I don’t know what happened. Maybe they just gave up or took one look at her photo and realized they were beating a dead horse. Pffft. Doubt it. They probably just moved on to other prospects to torment. Whatever the reason, we were stunned and relieved to be done with the whole ridiculous process.

So, yippie! A little bit of sunshine in my thundercloud of a post.

For a related post regarding thoughts about impending death, click here to read “Guilt in Caregivers.”


Upside of Dementia, II: Conversation

I told you there would be more. Here is the second part to what will be a recurring post about the unexpected benefits of dementia as long as I can find any. Even with dementia, there is still much to enjoy during conversation.  (To read “Upside of Dementia, I: New Relationships,” click here.  To read “Upside of Dementia, III: Preserving Family History,” click here.)

A Successful Topic of Conversation

Conversing with a loved one with dementia can be a frustrating experience. They don’t remember anything for very long, so frequently the conversation is a series of the same questions and comments over and over again. Sometimes, too, you just weary of having to repeat and explain every comment you make because it’s never understood the first time. Conversation just becomes too arduous, and the silences become more frequent.

If you could only steer it to a subject that could last for more than two exchanges, you would be thrilled.

Well, the long term memory is strongest and sticks around the longest.  That means that your loved one’s most secure ground is their childhood. This is a wide open territory to mine when conversation lags or becomes frustratingly repetitious.

Start with What You Know

There is much I know about my mother’s life before she met and married my American father during World War II. She reminisced about her childhood over the years—sleepwalking, having scarlet fever, her mother’s strange behavior, rats in the coal cellar.  We heard she was sent to a convalescent home at age nine to help cure her of stammering and her nervous disposition. Until very recently, she still managed phone conversations and spoke frequently with her last remaining sibling in England. She and my uncle frequently triggered each other’s memories of their childhood, so there were fresh influxes of information from time to time. Mom also at one time wrote a 60-page autobiography, copies of which she distributed to us four children.

All of this gives me the foundation to gather additional details that I am interested to know. More importantly, it gives my mother the opportunity to be the expert and bring richness to a conversation that adds not only to family history but also a fuller understanding of her.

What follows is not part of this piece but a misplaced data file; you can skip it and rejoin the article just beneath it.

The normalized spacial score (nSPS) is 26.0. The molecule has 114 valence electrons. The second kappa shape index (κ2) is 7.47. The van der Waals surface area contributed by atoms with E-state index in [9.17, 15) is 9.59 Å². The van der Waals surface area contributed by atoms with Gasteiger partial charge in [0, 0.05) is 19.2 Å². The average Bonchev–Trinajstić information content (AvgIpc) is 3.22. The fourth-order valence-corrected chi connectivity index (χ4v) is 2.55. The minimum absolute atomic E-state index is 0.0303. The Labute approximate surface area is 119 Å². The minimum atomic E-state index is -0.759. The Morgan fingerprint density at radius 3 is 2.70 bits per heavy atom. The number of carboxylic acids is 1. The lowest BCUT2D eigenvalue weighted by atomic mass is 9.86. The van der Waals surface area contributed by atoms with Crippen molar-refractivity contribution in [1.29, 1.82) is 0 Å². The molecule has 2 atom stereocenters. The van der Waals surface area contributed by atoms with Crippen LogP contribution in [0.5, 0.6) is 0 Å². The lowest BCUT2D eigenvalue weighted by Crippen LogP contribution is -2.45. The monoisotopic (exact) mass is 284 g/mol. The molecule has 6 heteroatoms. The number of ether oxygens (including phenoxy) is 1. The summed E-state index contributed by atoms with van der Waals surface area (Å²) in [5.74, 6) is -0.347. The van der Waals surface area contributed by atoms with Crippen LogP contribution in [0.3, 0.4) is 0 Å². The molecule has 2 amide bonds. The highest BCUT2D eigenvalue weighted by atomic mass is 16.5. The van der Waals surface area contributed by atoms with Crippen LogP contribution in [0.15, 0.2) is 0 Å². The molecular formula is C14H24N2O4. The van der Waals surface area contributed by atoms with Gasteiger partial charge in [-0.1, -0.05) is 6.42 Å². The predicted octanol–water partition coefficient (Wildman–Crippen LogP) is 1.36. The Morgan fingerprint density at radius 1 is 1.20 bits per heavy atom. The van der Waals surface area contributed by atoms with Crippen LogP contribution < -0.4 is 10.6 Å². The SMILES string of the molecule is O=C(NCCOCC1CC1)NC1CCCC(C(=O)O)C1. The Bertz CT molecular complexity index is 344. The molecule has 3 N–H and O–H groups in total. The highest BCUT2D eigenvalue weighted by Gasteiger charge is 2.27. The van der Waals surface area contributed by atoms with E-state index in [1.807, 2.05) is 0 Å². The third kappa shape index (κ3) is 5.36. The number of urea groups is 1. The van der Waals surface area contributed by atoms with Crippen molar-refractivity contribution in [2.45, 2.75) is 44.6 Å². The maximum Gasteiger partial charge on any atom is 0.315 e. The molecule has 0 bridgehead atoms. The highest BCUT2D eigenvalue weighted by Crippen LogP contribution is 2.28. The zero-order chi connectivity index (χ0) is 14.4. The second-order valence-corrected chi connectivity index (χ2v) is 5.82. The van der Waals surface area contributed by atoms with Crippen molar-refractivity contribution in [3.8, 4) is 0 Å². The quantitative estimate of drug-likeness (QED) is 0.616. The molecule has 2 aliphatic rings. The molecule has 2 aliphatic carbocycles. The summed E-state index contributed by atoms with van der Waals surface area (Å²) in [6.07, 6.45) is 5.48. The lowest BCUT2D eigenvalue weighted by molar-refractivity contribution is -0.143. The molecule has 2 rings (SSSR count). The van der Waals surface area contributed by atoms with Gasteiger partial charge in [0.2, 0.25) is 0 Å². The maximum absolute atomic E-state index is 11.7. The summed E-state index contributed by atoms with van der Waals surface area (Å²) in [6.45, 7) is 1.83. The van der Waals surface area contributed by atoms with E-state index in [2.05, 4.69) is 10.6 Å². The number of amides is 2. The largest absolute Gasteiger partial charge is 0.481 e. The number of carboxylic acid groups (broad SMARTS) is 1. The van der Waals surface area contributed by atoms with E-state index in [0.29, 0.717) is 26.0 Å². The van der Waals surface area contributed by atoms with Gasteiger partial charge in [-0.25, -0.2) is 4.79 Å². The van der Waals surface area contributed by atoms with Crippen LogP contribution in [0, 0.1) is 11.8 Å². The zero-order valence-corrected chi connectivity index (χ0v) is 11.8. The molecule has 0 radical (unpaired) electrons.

Then Ask for More Details  

For example, I knew that my mother and her siblings were evacuated out of London during the war. All parents were exhorted to allow their children to leave the city that was expected to be the main target of bombings. Children went off with their gas masks, some clothes, and a day’s supply of food. But they didn’t go as family, they went with their school class and their class teachers to be distributed to villages in the country. Therefore, none of my mother’s siblings saw each other or their parents very much for years. It always seemed horrible to me that these children were not only away from their parents, but did not even have the comfort of being with a brother or sister at a time their country was at war.

So during one of my most recent visits, I asked Mom how old her younger brothers were when they were evacuated and whether they were scared. She surprised me by saying that the boys thought it was all a great lark and loved the families they were placed with. We figured out that they were eleven and nine years old at the time, given that she would have been fourteen. Her older sister was old enough at sixteen or seventeen to be allowed to stay in London.  We talked about how hard it must have been for parents to send their children away for years in order to keep them safe.  As I already knew, their home was bombed out. This day, though, Mom told me that their home went with the very first bombing of London.

Conversation Rating:  A+

Altogether, our conversation was much more valuable than talking about the garden or how my husband and I are keeping busy in our recent retirement.  More importantly, it is a topic in which my mother is the authority, not the confused ‘patient.’

Swiss Chalet, a Sweet Delusion

If you’re going to have a delusion, make it a sweet one.